Fan Mail

Andria and I were excited to receive a letter from a sweet sewer in the mail.  We've heard from lots Sewing School fans via email and FaceBook, but a real live letter?!  This was a first.  You can read the letter on Inside Storey and hear what Savannah, age 10, has to say about sewing and Sewing School 2.

Sewn Sock Bunnies

Right before the Easter break, we stitched up these funny sock bunnies.  I have made these simple no-sew ones in the past, but decided to finally try out Kristen's sock bunnies.  Ours turned out a little different because we used a different kind of sock, but the ears are the same!
Read the post at Kleas for cutting the sock, but you basically just lay the sock flat so that the heel is sticking up, then cut through both layers from the toe to the heel.  The heel is then the face.  Sewing up the ears was a little tricky and you have to be very careful around the curve.  The kids did great, though, and repaired any holes after stuffing.

Stuffing the ears took some patience.  Once I showed them how to use just a little bit of stuffing and to push it up with their thumbs or a pencil, we had success!

The best part was decorating!  This is where my class got super creative and began to name their bunnies and give them personalities.
Many students wanted to embroider the face, which I loved! 
Happy Spring!

Quilts + Math

 In a recent math lesson, we explored design and fractions using quilt blocks.  This open ended activity allowed the students to be creative and inquisitive while trying their hand at quilt design.
I had a stack of precut squares as well as some simple pieced blocks for the kids to "design" their own quilt squares.  They really got into it!
While some worked alone, several paired up.  Discussions about hot and cool colors, patterns, and symmetry were heard.
I also encouraged the kids to think about fractions.  Quickly, they discovered that they could fold the squares into smaller shapes and fit them together.  Look, it's fourths!
The second station was to recreate a quilt square using geoboards.  This activity was a little more challenging than they thought!  They discovered that a quilt is made of shapes sewn together.  We looked at actual pieced squares that included triangles, squares, and rectangles to create a single block.
I set out a few quilting books, and let them look through them to find a good square to recreate.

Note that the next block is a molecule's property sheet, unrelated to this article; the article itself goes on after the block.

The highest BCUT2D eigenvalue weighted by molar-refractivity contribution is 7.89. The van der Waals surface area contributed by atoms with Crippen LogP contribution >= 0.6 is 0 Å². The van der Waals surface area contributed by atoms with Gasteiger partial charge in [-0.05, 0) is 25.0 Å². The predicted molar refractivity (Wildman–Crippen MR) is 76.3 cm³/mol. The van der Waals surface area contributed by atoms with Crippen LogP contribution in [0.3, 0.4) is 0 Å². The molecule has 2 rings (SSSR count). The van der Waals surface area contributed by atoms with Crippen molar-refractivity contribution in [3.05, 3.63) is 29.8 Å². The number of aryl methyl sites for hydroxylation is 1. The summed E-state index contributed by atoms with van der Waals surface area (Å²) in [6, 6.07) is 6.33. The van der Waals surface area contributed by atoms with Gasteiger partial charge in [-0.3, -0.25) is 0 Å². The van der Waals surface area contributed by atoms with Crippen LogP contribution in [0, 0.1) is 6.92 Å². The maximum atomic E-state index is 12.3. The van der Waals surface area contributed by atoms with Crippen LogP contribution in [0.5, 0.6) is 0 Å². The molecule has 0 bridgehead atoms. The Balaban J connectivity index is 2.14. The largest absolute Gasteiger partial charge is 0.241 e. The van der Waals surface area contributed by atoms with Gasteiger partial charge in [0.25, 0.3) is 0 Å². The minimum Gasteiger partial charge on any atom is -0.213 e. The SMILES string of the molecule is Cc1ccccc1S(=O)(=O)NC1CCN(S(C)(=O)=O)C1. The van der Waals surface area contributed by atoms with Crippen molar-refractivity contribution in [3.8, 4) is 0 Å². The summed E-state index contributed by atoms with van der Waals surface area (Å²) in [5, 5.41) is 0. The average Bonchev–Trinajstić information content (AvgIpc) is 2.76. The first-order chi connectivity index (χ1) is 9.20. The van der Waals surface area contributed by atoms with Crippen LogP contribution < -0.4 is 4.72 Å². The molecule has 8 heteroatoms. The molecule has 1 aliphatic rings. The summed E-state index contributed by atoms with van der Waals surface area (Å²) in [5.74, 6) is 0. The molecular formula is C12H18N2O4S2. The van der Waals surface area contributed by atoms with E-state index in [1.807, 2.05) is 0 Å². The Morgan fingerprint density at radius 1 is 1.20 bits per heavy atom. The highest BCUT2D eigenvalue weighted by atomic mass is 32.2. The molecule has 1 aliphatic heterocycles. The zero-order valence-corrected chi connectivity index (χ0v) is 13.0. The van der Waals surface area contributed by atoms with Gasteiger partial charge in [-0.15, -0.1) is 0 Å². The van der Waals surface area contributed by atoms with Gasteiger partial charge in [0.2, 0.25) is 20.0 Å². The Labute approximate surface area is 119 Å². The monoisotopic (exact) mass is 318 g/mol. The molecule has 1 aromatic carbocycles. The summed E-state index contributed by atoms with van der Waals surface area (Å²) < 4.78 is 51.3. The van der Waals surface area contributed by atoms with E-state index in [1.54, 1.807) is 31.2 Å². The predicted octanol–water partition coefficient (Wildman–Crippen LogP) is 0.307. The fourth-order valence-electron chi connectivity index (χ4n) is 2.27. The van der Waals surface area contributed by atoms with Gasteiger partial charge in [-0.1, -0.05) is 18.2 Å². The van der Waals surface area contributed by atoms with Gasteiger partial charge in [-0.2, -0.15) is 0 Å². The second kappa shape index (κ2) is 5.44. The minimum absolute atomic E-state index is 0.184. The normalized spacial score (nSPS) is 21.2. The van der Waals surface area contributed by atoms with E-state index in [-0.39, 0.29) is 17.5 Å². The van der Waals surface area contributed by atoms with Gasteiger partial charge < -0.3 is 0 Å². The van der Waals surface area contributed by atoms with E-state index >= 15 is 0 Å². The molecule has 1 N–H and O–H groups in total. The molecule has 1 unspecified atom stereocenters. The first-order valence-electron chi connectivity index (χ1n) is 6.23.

By the end of the activity, they were all wanting to quilt for real.  We may have a class quilt project on our hands.  I'll keep you posted!

Sleepy Bear Workhops for Kids

Sleepy Bear Workhop
Saturday, April 26, 1-3pm
Sew Memphis

Cuddle up with a Sleepy Bear!

Boys and girls ages 7 and up will enjoy stitching up one-of-a-kind bears to call their own. Join Amie Plumley, co-author of the Sewing School book series for kids, as she instructs your child through a fun project that combines machine and hand sewing. (Younger children may attend with adult friends; each adult/child pair needs only to sign up for one spot.)

While some materials will be provided, each sewist will need to purchase/provide 2 fat quarters of cotton or flannel fabric and sewing machine thread. These items will be available at Sew Memphis at a 10% class discount. Participants may bring their own machines or sign up early to reserve shop machines.

[photo credit: Justin Fox Burks]

Kid-Sewn Easter

I just added some of my favorite Easter sewing ideas to the sidebar.  OK, so the chocolate nest isn't sewing, but it's so yummy!  These springtime projects are simple and worth repeating, don't you think?! 

Hope you are seeing signs of spring wherever you are!

Hungry Caterpillar Story Necklace

Somehow I have gotten obsessed over this idea of "story necklaces" for kids.  A necklace that you can string together and it will tell a story, plus, you can wear it!  Perfect for quick retellings.  I guess it's like a story quilt, but more portable and personal. 

Anyway, I became obsessed with a Very Hungry Caterpillar Story Necklace.  My fellow Toddler Sewing Club teachers and I brainstormed over the best ways to design and execute the project.  We knew that it had to be doable for toddlers, include some element of sewing, and be on the up and up with Mr. Carle.  We decided to focus on what the caterpillar ate and use solid colors to differentiate between the various foods.